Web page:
The state believes that introducing the ‘Bharatiya’ way of seeking education will help in highlighting the cultural identity of India among the students.
In an effort to introduce the ‘Bharatiya’ way of seeking education, the position paper of Karnataka’s National Education Policy (NEP) 2020 has laid down certain guidelines questioning the ‘Eurocentric’ concepts of education and instead giving priority to ‘ancient’ and ‘traditional’ knowledge.
The state believes this would help in highlighting the cultural identity of India among the students.
According to Madan Gopal, head of the Karnataka NEP task force, the position paper is a status report that every state has to upload in the public domain. This will be considered by the department of school education at the central level to later submit a guideline report for the National Curriculum Framework. The task force was constituted under the directions of former chief secretary HV Ranganath wherein over 26 committees were formed to prepare the position papers.
In the position paper of Knowledge of India, the guidelines encourage students to question the Pythagoras theorem and Newton’s law of gravity. It says, “ …encouraging an attitude of questioning and not merely accepting whatever the textbooks (or print/electronic/social media) say as infallible truth, with a clear foundation of how knowledge generation takes place and how fake news such as Pythagoras theorem, apple falling on Newton’s head etc. are created and propagated.” Instead, the paper emphasises on mentioning the importance of Bharatiya mathematicians such as Aryabhata’s numbering system, introduction to bhūtasaṅkhyā and kaṭapayādi systems (arithmetic). In fact, the position paper seeks to trim down the sections on Greek mathematics, especially the depictions of the faces of ‘Greek mathematicians’ such as Pythagoras and Heron.
The position paper also observes that there needs to be a shift from the ‘Eurocentric’ history of science and introduce ‘Bharata’s’ contributions to this field. “In subjects like science, particularly chemistry and physics, the current textbooks do not mention anything about ancient and medieval Bhārata’s contributions to this field. There needs to be a serious shift of focus and gaze from the Eurocentric history of science,” the paper reads.
The same paper also notes that Smrti (Manusmrti) has often been subject to ‘unwarranted controversy’ and it is important to introduce the ‘injunctions’ the text carries. It mentions that, “even though Manusmṛti contains lofty ideals of public and societal good, it has become controversial to the extent that its very name solicits unwarranted bemoan from a section of our society. It will be a matter of surprise to learn that injunctions to the effect of prohibiting the spilling of pollutants, leftovers, blood or poison in water; spitting in water; urinating on the streets or in the barns; defecating/urinating in fields, canals, mountains, fire places, dilapidated Devālayas; littering river banks is mentioned in Manusmṛti.”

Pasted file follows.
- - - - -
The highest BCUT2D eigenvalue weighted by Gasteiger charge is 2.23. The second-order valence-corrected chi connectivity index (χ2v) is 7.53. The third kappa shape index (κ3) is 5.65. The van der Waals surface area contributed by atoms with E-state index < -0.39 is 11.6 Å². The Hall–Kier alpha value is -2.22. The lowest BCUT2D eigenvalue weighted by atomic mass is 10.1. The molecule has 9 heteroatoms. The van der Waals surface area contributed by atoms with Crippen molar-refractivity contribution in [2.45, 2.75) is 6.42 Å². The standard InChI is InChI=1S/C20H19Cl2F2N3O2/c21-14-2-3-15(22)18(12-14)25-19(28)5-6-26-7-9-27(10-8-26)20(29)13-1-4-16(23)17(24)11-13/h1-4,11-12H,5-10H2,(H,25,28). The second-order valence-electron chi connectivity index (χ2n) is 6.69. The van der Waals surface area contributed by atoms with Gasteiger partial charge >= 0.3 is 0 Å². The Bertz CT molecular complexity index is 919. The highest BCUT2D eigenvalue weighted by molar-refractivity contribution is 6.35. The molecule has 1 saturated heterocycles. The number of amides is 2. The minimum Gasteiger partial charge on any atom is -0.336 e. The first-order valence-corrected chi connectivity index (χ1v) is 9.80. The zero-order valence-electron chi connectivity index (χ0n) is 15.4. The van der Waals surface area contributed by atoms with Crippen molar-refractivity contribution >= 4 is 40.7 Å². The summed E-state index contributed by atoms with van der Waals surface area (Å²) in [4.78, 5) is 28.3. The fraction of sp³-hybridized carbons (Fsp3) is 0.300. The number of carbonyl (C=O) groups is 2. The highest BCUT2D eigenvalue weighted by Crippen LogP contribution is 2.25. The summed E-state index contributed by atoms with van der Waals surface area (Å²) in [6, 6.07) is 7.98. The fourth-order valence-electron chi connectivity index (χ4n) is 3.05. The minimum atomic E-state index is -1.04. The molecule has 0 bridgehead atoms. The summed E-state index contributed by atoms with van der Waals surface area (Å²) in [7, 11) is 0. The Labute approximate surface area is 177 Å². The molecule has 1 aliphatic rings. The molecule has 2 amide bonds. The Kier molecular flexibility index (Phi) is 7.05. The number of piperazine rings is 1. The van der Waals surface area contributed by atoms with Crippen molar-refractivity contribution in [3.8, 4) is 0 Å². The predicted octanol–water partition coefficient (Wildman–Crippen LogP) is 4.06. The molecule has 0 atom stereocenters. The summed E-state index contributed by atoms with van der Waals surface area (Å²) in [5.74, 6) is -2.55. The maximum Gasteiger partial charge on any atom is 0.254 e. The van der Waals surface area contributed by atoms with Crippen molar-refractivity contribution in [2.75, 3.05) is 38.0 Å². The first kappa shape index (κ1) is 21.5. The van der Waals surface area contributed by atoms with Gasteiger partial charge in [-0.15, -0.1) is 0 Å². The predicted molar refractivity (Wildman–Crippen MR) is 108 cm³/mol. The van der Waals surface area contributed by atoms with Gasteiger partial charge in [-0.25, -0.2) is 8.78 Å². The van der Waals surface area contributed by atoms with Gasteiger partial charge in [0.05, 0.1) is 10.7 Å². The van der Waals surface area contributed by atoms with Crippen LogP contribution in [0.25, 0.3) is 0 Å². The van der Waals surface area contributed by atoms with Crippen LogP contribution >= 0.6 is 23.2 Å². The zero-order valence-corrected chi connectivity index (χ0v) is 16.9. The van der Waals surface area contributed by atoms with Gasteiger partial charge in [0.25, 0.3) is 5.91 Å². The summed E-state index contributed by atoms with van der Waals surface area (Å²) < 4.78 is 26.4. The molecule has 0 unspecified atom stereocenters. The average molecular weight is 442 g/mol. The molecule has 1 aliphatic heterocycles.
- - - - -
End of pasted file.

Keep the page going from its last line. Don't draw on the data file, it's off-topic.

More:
Meanwhile, the position paper of Language education focuses on the need to learn ancient and classical languages such as Sanskrit, Persian and Pali. In order to learn the concepts of solar eclipses and the solar system, it refers to the story of ‘Taittirīya Saṁhitā’ where the Moon is said to have 27 wives, with whom he spends one night each.
Speaking to indianexpress.com, Gopal said, “The position paper is only a status report of what Karnataka thinks about the need for changes in school education. The left ecosystem cannot impose intellectual fascism and dismiss other points of views. In fact, a deeper research into the findings of international scientific forums show that there is no such person called Pythagoras and it was the name of a school. Meanwhile, Manusmrti is part of the several other ‘dharma shastras’ on how to lead a life. However we are not denying that there exists some controversial texts in Manusmriti which are open to debate. The position paper also highlights that the local language that is Kannada and any Bharatiya language (not just Sanskrit) must be given importance in school education.”
Educationist and Chairperson of one of the position papers titled ‘Emerging trends of community participation’ said, “It is clear from the introduction in the position papers that the government wants to introduce the Bharatiya way of education. It is not surprising and they are just testing the waters. However I believe, knowledge and concepts cannot be based on oral texts, Vedic practices and puranas. It should be based on scientific research and with a consensus from experts in academia. Sanskrit was a complex language and was not universal to everybody. That is why other languages such as Pali, came into existence. Most of the concepts that are now being introduced as Bharatiya knowledge, were discarded long back due to lack of clarity and no concrete evidence.”